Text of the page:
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A reprint from the 93rd Annual Report of the Department of Education, this pamphlet contains a timeline of the history of education in Massachusetts, prepared for use in the Normal Schools. The timeline is divided into five periods:

  1. Colonial Education, 1630-1789: In this period the Massachusetts system of schools was founded, in rough outline – dame schools, elementary schools, secondary schools, and colleges. In the latter part of the period local district schools became prominent and academies arose in the secondary field; also secular textbooks began to replace religious books.
  2. Development of State Education – Citizenship, 1789-1860: Upon the formation of the United States Government, education was taken up by the individual states – the civic purpose superseded the older religious aim. District schools and academies at first were dominant. Gradually graded town schools and public high schools developed. Definite steps were taken toward State direction of education at public expense, under Horace Mann's influence. Following him came a marked expansion in the scope of public education.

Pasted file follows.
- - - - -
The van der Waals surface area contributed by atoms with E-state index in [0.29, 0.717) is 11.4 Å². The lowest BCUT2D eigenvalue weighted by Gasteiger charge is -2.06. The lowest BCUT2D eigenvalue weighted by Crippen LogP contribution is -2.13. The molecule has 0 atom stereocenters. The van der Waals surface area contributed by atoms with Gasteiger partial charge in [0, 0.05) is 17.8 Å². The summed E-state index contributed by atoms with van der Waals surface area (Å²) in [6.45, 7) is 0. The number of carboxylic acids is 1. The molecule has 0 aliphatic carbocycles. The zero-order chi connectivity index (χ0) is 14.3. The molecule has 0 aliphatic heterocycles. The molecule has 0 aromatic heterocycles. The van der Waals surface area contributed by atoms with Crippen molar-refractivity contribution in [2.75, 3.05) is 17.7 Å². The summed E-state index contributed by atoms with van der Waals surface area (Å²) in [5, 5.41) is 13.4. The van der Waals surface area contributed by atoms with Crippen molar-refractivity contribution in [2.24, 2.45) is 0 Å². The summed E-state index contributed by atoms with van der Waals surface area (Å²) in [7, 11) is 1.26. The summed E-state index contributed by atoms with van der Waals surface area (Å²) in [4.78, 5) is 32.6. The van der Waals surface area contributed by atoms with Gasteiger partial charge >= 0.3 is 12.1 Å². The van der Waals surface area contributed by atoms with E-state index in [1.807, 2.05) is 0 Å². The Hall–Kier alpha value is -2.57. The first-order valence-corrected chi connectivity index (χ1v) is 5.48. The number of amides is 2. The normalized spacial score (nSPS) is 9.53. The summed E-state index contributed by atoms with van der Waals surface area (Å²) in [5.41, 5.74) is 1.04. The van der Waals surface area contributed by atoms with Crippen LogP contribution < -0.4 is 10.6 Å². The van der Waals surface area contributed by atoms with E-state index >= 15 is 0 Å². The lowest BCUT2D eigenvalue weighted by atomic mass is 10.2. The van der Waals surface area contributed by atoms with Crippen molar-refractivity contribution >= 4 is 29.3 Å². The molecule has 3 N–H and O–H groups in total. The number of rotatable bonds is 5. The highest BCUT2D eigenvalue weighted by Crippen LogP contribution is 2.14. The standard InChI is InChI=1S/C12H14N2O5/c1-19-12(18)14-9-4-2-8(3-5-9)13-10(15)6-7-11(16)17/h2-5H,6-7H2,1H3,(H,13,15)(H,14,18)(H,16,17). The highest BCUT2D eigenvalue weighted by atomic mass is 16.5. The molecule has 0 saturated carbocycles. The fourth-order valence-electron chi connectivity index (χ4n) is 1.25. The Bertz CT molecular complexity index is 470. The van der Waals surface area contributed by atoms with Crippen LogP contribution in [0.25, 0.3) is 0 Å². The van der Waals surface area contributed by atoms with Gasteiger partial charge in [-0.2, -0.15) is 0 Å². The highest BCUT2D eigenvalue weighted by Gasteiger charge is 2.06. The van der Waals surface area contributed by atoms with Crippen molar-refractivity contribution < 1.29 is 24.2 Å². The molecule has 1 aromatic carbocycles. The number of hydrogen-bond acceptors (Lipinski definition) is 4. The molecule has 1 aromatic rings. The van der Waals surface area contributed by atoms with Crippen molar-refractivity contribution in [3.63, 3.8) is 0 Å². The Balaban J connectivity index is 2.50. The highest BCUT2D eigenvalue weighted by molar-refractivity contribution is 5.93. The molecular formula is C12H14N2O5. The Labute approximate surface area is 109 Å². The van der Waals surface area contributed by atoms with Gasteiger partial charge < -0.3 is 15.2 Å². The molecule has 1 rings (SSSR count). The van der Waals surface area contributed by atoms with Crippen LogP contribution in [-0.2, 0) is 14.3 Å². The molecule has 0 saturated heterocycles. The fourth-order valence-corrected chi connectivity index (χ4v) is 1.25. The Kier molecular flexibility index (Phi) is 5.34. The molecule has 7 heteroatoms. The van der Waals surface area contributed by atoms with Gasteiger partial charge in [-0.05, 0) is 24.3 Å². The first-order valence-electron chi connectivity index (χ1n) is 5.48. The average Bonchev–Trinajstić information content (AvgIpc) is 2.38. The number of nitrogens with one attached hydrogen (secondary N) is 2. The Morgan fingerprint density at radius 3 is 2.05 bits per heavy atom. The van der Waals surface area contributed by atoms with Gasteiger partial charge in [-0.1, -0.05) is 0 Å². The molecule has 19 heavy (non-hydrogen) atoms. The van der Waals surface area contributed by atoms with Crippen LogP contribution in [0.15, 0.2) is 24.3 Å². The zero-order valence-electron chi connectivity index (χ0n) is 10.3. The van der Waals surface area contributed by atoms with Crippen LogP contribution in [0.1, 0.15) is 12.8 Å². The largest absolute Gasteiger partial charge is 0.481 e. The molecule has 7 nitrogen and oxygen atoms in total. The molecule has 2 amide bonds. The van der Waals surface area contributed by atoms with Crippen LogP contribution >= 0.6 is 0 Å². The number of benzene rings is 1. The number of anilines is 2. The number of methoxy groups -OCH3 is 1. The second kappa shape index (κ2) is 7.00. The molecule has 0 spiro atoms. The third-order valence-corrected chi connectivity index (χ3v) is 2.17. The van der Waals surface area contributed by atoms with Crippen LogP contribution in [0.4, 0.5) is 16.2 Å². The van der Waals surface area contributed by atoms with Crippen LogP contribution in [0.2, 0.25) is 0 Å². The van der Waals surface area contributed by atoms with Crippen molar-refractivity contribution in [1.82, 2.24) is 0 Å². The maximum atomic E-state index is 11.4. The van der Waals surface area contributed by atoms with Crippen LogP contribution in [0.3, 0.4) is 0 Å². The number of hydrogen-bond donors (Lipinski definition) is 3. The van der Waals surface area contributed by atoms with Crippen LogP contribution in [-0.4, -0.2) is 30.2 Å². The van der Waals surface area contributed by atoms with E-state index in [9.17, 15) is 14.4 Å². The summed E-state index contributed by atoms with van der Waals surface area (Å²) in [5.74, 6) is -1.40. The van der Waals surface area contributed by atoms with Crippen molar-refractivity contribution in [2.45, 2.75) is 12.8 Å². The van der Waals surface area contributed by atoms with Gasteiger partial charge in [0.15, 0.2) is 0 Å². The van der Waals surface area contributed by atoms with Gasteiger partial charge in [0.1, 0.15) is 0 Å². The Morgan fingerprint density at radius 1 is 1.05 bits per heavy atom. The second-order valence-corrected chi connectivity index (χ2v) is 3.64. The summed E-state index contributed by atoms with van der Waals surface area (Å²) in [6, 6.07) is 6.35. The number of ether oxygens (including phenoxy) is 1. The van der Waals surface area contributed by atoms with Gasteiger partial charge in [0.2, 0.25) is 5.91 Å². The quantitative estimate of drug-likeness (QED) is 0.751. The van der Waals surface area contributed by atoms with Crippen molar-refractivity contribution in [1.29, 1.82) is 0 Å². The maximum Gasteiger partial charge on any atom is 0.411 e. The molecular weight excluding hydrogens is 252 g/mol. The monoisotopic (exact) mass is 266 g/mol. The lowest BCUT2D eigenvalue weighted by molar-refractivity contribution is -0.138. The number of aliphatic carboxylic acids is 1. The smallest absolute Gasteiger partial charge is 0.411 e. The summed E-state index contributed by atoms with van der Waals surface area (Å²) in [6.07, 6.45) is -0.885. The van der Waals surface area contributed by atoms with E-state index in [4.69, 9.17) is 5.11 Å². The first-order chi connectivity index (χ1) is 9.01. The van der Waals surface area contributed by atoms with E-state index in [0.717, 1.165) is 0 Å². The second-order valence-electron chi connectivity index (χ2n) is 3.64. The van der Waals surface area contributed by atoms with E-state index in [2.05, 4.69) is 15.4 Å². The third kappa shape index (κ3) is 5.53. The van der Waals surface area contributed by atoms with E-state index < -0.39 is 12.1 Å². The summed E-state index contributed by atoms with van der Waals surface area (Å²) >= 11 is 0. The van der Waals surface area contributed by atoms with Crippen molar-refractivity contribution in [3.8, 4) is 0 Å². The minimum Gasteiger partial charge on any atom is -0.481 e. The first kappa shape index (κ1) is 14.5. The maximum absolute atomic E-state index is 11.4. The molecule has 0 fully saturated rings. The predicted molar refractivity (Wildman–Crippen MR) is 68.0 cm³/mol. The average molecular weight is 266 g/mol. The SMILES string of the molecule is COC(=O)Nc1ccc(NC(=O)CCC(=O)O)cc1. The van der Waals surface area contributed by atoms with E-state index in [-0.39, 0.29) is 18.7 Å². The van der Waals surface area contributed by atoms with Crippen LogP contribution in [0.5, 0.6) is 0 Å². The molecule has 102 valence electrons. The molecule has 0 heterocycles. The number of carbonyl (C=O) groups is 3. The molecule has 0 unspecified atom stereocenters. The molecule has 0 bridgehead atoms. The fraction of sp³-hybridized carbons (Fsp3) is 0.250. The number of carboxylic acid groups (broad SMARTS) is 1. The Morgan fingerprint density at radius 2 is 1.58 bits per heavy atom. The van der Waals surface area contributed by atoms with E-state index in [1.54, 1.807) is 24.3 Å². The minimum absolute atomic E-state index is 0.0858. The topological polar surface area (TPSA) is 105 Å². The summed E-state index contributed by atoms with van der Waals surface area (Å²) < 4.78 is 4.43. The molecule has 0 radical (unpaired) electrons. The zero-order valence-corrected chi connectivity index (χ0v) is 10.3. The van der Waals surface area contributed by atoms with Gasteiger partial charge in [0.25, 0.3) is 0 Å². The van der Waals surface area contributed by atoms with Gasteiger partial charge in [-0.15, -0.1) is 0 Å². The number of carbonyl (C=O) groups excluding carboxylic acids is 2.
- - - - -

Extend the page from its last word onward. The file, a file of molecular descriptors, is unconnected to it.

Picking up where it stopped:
3. Beginnings of Modern Education, 1860-1890: This period is marked by the development of modern types of institutions; by active reforms in methods of instruction; by the expansion of State control; by the growth of supervision; and by the differentiation due to introduction of new subjects.
  4. Education a Science, Teaching a Profession, 1890-1910: From this time on, the educational development of Massachusetts becomes in a measure a part of certain movements affecting the whole country, based on the scientific study of education – influence of Herbart and Froebel; the (“new Psychology,” child study and adolescence; university departments of education; influence of President Eliot and John Dewey. In Massachusetts – Nature Study and Manual Training movements; Vocational Education; Medical Inspection.
  5. Educational Extension, Testing Achievement, 1910-1930: This is a period of testing by scientific methods; of better organization of courses; of extension along vocational and cultural lines; of greater attention to the needs of individuals; of broader training of teachers; of centralization of administration.